Notorious opioid manufacturer Purdue Pharma pled guilty to three federal charges on Wednesday. The charges include bribing doctors to unnecessarily prescribe the highly-addictive opioid OxyContin, defrauding the U.S. government, and paying illegal kickbacks to a health records company to promote opioids. The company has been fined $8 billion, although the likelihood that this will actually be paid in full is minimal as Purdue Pharma entered bankruptcy procedures in 2019.
The opioid addiction epidemic is one of the most destructive public health catastrophes in living memory. According to the Centers for Disease Control, more than 400,000 people died from opioid overdose between 1999 to 2017, which scientists say is likely an undercount. Last year, every three weeks deaths from opioid overdoses match the number of lives lost on Sept. 11. This year, 2020, is on pace to break previous records of opioid deaths as the pandemic and economic disruption has thrown the lives of many workers into instability and despair.
Unlike the COVID-19 virus, this crisis was manufactured. The Sackler family, owner of Purdue Pharma, sparked the opioid epidemic by flooding working-class communities with the highly addictive drug OxyContin once the Food and Drug Administration approved the pill as a long-acting painkiller in 1995. By the early 2000s, overdoses and deaths from opioids began to rise sharply, “with OxyContin at the center of the problem” according to the FDA. From 2004 to 2009, emergency department visits related to opioid addiction increased by 98 percent.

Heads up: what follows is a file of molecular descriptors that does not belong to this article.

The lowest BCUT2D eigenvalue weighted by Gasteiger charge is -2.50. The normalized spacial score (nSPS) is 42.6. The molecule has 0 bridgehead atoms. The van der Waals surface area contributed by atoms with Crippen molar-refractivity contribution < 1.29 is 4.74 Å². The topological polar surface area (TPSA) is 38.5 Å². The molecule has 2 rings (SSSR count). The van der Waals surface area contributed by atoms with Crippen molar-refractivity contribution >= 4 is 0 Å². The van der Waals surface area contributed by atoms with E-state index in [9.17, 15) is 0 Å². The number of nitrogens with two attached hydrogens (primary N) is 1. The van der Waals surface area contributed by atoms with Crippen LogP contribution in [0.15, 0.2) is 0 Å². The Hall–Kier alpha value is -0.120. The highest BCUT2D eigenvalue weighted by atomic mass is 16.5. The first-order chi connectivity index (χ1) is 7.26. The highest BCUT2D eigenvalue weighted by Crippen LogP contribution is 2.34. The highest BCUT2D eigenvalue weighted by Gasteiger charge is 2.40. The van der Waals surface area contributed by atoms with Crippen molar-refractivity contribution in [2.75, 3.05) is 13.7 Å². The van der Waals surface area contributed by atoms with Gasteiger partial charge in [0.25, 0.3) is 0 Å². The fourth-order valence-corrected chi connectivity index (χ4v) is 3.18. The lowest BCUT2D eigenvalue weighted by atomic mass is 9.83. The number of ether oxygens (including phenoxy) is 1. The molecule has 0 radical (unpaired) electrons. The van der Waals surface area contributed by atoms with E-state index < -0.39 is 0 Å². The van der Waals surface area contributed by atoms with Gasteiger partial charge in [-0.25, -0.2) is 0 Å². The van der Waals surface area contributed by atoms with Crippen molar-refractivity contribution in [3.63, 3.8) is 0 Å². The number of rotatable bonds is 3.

Opioid addictions and deaths tear families and communities apart. Mackenzie Stocum, a community organizer in the Kensington section of Philadelphia — a neighborhood the New York Times labeled “The Walmart of Heroin,” told Liberation News the Purdue Pharma settlement shows “The way corporations continue to value profit over people’s lives and then get away with it.”
From this pain and suffering the Sackler family has built their enormous wealth estimated at $13 billion. The Sacklers will not face any jail time or significant fines despite the charges against Purdue Pharma. Bankruptcy enables the company to write off losses from lawsuits and fines, and in fact Purdue itself will respawn as a “public benefit” corporation and continue to manufacture opioids for profit.
The Sacklers themselves have been ordered to pay little more than $200 million – less than 2 percent of their estimated net worth. Millions of lives have been affected by the opioid crisis. Huge numbers of people are in prison just for being addicted to opioids, yet this family of notorious drug lords is let off the hook. Stocum argued, “There is no dollar amount that can bring back the lives lost or reverse the harm that the Sackler family has caused for millions of people — They deserve a prison sentence, not a slap on the wrist and a fine that they won’t even pay.”